How to impute a fictitious raw dataset from aggregate results? (Part 1)

Abstract

      We consider how to deconstruct results published at aggregate level but based on an original, unpublished, raw dataset of individuals/cases, each having values for a common set of categorical variables. Typical examples are confidential data from survey questionnaires or administrative systems, from which only aggregate frequency counts/frequencies and cross- tabulations may be published. The main idea is to impute a simulated dataset of fictitious individuals and variable values, from which the published information can still be reproduced.

 

Motivation for the problem

The problem dealt with here arose in the following context. Every year, the UK Department for Education publishes the ”School and college performance tables” online. The tables that are publicly accessible are actually summaries (at the school level) of more refined data (at the pupil level), since these refined data need to remain confidential. Would it be possible to publish more detailed data than presently done, while respecting this goal of confidentiality? That is the kind of issue that we address in this paper.
More generally, we shall deal here with a questionnaire dataset, i.e. a set of n cases (or individuals or respondents) for which the values of several categorical variables are available. We will call such questionnaire type data a dataset in the rest of this paper. Let us denote DS0 the true, observed, dataset. A partial analysis of DS0 may yield several observed tables of counts and/or frequencies 1 for single variables or for cross-tabulations of several variables. For our present purpose, these uni-dimensional or multi-dimensional margins constitute a set of constraints. Now, the situation we consider here is the following: the true dataset DS0 is unknown to us, but some of its margins are available.
Then, a possible solution to the above issue is to build a fictitious (or simulated or virtual) dataset, DSF, i.e. a set of n′ fictitious individuals and their fictitious values to all variables, in such a way as to respect the constraints of the true dataset 2.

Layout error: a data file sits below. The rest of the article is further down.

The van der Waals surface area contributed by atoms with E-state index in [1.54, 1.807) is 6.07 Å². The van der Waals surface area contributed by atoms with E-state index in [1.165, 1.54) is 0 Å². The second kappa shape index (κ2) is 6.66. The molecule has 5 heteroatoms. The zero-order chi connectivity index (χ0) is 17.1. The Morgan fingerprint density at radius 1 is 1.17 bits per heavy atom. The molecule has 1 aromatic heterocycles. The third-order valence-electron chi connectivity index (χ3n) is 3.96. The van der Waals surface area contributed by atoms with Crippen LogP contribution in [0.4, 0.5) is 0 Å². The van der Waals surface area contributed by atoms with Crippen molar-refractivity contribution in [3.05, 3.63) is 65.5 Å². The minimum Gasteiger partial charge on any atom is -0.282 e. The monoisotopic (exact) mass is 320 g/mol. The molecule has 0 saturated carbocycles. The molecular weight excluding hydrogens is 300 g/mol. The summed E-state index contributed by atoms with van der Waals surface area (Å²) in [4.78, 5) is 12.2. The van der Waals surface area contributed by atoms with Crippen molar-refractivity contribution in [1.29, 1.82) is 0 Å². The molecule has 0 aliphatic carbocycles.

1 Formalizing the problem

Let us consider a dataset composed of n individuals and their values for each variable in a set of V variables,

{A,B,C,D,···}.

We shall only consider the case in which each variable is categorical, i.e. a variable associated with a list of modalities which are its possible values, e.g.

A = {a1,a2,a3,···},

     The true dataset is then defined as the mapping which associates a response pattern or profile on all variables {A, B, C, D, · · ·} to each of the n individuals:

i1 → a1b2c1d4 · · ·
i2 → a2b3c1d1 · · ·

· · ·

     For confidentiality or practical reasons, the true dataset is not available. Instead of knowing the individual values, only summaries are available, such as marginal counts for some/all variable(s), and joint counts for some crossings of e.g. A × B, C × D, etc.. In addition, some a priori structural knowledge might be available: e.g. the combinations a1b2 and a2b3 are both impossible. We shall call all these available summaries / marginal tables — possibly completed by structural knowledge — partial information. Globally, this partial information will be considered as a set of constraints C0 that our target fictitious dataset must respect.
Now our problem can be stated as follows. Given a true dataset DS0, i.e. the n values for the V variables obeying the constraints C0, can we construct a fictitious dataset DSF, i.e. generate values for the same V variables, for n′ fictitious individuals, obeying the same constraints C0? It is important to emphasize that the constraints C0 are derived from a unique observed dataset DS0. For that reason, DS0 itself necessarily conforms strictly to the constraints C0. [Hence the common 0 subscript to stress this fact.]
The constraints C0 can be expressed in terms of observed counts or frequencies. In the first case, there is at least one solution to the problem: the dataset DS0 itself with n′ = n individuals. In the second case, or when n′ ≠ n, one can search for solutions which will typically give an approximation of constraints C0 (e.g. it is impossible to generate a proportion of exactly p = 1/3 with n′ = 100). This text will not consider further the issue of exact vs. approximate solutions, and will focus on constraints expressed through frequencies.

Remark

Another case emerges when the constraints C0 are not derived from a unique true dataset. This case has been dealt with under the heading of ”data-fusion” and requires a treatment of its own and is not discussed in the present paper.

2 Several types of constraints

It seems useful to distinguish several types of sources of information or constraints which — a priori — should not be handled identically:

  • Constraints on margins, undimensional (of type A), bidimensional (of type A × B), or multidimensional (of type A × B × C, etc.),
  • Structural constraints, i.e. prohibition of some combinations of modalities,
  • Softer constraints, i.e. degree and direction of the association between A et B fully or partially quantified.

It may well be the case that other types need to be distinguished in the future. At this stage, we have rather clear views on how to handle the first type of constraints, and the present text will focus on the issue of constraints on margins.

3 Margins in the form of proportions/frequencies tables

Let us first consider that some margins, unary, binary or multiple, are given under the form of (relative) frequencies or proportions tables.
For instance, let us consider a true dataset DS0 with V = 5 variables {A, B, C, D, E}. The full knowledge of DS0 is the full joint distribution,

p(ABCDE),